Johnson did well at the last 6N with little preparation time, an unravelling squad and a team light on experience. Scotland’s style must develop this season.

    The stats are not very meaningful anyway – under Robinson we made lots of passes and line breaks but when it mattered, in the world cup and 6N, we always lost. The win/loss record for Robinson above is highly selective as it doesn’t include the last autumn series of three losses including to Tonga, and obscures the dismal 6N record over his term as coach. Scotland have not gone backwards under Johnson, the only stat that matters is the number of wins in 6N and world cups.

  3. To be fair, I think it is difficult to judge what was better in a lot of the facets of play. We had a terrible tactic at the breakdown in the 6n (ie, don’t.) whilst it was a bit better in the summer tour but still not as good as under Robinson. Given Johnson hasn’t had Rennie or Barclay at full fitness as Robinson did, the turnover stats were pretty much always going to be unfavourable. I feel a number of the unfavourable comparisons can, in part, be put down to our lack of a 7 and weakness at the breakdown. We made fewer metres as we were unable to get quick ball and go forward before the defence was organised. As such, less scope for offloads in open play. With this being the case, it would almost seem logical to kick for territory and take the line out ball.

    Saying that, I was no fan of our tactics in the 6N this year and look forward to seeing what we can do in the Autumn, hopefully with a fit Rennie, a rejuvenated Barclay and possibly Fusaro ready to go!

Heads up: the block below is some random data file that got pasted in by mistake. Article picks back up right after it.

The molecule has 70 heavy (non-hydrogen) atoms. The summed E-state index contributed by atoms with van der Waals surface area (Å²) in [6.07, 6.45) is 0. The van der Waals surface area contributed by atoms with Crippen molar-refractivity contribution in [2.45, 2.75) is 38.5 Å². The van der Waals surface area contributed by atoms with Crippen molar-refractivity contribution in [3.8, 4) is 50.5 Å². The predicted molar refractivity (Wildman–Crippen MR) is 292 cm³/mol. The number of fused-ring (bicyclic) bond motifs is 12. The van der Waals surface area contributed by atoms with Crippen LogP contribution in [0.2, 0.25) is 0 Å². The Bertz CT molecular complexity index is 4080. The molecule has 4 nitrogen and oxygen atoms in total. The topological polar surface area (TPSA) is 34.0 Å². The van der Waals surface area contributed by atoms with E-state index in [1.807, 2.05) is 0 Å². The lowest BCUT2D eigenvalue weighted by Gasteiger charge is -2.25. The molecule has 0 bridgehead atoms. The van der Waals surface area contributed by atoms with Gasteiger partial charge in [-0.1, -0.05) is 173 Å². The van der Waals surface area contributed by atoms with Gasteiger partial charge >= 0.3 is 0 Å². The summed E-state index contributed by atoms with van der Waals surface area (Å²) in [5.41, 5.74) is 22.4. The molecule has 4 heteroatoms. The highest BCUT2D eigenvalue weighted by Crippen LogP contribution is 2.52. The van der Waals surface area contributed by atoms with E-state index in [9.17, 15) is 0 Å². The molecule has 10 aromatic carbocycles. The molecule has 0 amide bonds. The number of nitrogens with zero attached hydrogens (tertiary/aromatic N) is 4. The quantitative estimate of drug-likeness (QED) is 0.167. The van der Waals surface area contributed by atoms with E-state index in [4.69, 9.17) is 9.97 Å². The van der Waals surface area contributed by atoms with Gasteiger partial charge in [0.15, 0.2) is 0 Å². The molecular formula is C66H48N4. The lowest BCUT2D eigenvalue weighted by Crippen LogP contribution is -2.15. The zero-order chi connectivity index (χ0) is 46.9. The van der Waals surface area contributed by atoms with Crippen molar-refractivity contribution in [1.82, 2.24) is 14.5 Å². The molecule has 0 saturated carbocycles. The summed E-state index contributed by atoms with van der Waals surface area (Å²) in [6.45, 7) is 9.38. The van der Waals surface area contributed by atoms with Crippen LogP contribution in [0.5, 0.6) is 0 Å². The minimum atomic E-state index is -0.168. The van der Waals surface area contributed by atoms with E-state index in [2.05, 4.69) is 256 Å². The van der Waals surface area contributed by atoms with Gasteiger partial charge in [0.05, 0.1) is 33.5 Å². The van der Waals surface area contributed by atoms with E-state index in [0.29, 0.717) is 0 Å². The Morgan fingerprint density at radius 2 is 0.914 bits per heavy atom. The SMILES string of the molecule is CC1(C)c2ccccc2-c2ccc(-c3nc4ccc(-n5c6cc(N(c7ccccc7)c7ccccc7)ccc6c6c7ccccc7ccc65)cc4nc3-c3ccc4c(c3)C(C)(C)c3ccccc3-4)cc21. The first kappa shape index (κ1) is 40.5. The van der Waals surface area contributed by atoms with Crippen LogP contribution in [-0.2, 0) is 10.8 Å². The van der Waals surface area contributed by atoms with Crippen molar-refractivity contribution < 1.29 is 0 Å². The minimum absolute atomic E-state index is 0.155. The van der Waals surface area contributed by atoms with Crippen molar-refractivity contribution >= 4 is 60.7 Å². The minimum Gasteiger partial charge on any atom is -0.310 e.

4. Under Robinson, the single thing that bothered me most was out inability to convert pressure into points – decision-making in the final 10m seemed to disappear at times. That has been fixed under Johnston to some extent, altho far from completely. Instead my new bugbear is our breakdown efforts, where for much of the time we appear to be content to let the opposition have the ball – now that tactic might work for NZ, where their breakdown skills will create turnover chances and they are lethal on the counterattack, but we are a long way from that – I wonder what your stats would look like if you adjusted for time in possession? Robinson clearly preferred a ball-in-hand, off-loading style of game, whereas Johnston’s approach is perhaps more pragmatic, but after all that, I can’t wait for Cotter to arrive and impose his own style!

  5. The biggest problem with Robinson was his conservative selection policy. Johnson has so far been true to his word and has selected based on form and future. To cap 10 new player on the summer tour will definitely help broaden our squad. Granted, the injuries played a big part in this.

  6. “You may cover it with gold, glitter it with diamonds… but a sh*t is still a sh*t”…..

    Yeah, sadly, this is how I feel. Stats can hide and reveal so much – may have scored more tries, but this is from individual effort (likes of Chris Hogg etc)…

    Biggest thing I think we are lacking is passion and spirit. We can have players able to compete on the world stage, but until they play with heart that other teams take into a game, we will always, always be on the back foot.

    C’mon Scotland – we can, and MUST do better!

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Scottish Rugby News and Opinion